You Wanted to Know: Brain Cancer

doctor view output CT scan.

Even though brain cancer makes up only 2% of all cancers, rates of this deadly disease have been increasing over the past 50 years. Unfortunately, the average five-year survival rate for malignant brain tumors is only about 33%. This is one reason why it’s important to know your risk factors.

Elaine asked us about one of these risk factors on Twitter:


Brain tumors that start in the brain (primary tumors) are much less common than tumors that begin elsewhere in the body and spread to the brain (secondary tumors). Only about a third of primary brain tumors are malignant (cancerous), and the remainder are either benign or borderline malignant. These tumors may appear in the brain tissue itself or may grow in the membranes covering the brain (the meninges), in nerves, in the pituitary gland or the pineal gland.

Brain tumors occur when normal cells acquire changes in their DNA that make them grow and divide at an uncontrolled rate. Though the cause of primary brain cancer is not well understood, there are several things that may trigger this abnormal cell growth. Radiation therapy to the brain (as in treatment for brain or head cancers) is the most well-documented risk factor and increases risk for up to 20 or 30 years. Radiation from power lines, microwaves and cell phones has not been definitively linked to increased risk for brain tumors, but some studies have demonstrated a link between professions such as electrical work, farming or oil refinery work and increased brain tumors.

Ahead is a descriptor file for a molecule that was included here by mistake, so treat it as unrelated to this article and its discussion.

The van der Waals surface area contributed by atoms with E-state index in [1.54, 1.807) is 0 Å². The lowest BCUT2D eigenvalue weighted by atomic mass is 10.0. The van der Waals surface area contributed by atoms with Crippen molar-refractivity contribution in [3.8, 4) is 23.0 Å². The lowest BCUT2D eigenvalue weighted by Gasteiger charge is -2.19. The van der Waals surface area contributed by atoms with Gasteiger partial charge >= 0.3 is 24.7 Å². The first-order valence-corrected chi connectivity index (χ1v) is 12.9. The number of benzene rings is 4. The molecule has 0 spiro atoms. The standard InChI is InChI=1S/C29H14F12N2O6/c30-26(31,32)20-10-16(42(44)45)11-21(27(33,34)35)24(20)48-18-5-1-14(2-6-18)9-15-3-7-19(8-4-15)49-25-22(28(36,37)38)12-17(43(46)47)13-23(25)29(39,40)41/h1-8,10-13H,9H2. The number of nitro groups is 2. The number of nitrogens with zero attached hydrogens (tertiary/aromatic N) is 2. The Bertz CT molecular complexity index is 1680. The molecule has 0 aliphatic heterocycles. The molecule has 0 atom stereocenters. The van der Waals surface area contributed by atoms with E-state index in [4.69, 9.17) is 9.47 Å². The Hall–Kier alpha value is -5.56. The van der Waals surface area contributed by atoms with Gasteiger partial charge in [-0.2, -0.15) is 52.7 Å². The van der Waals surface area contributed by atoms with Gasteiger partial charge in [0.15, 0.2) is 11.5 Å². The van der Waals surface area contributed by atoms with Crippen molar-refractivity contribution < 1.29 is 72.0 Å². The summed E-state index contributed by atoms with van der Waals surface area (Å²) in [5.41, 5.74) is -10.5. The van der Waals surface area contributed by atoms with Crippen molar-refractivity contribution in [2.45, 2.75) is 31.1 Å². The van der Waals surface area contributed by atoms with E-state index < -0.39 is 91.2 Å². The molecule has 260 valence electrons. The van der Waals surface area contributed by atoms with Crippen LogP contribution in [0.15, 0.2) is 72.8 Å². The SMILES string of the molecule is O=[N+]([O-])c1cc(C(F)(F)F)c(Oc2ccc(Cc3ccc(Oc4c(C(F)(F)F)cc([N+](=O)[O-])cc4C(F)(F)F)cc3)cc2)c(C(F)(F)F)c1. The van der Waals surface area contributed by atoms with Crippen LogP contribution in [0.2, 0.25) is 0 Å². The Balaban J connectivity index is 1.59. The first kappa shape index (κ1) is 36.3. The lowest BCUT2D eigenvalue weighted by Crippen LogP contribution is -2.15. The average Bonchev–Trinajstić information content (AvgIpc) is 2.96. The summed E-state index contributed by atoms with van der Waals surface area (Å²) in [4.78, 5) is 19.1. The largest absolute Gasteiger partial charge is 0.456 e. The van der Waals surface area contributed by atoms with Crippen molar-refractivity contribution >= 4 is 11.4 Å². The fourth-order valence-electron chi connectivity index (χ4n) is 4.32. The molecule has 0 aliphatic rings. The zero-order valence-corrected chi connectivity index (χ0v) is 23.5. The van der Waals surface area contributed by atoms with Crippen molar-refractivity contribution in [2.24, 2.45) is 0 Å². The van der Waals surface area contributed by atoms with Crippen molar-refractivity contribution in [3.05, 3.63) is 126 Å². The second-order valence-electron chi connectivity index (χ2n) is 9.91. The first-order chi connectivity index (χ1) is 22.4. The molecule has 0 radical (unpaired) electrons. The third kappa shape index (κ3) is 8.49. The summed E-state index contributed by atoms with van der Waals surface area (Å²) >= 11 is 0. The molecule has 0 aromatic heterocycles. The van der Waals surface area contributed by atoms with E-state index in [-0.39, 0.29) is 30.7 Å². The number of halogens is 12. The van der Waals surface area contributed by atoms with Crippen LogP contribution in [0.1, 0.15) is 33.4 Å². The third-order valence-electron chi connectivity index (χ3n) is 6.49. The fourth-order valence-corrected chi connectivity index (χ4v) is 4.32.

Only about 5% of brain cancers are due to genetic syndromes that raise risk for central nervous system tumors. These syndromes include neurofibromatosis types 1 and 2, von Hippel-Lindau syndrome, Li-Fraumeni syndrome, Turcot syndrome, basal cell nevus syndrome and familial glioma. Most of these uncommon syndromes also increase rates of many other types of tumors.

Taking care of your overall health and getting regular health screening is the best way to avoid brain cancer, especially since most brain cancers metastasize from elsewhere in the body. Cancers that commonly spread to the brain include breast, colon, kidney, lung and melanoma.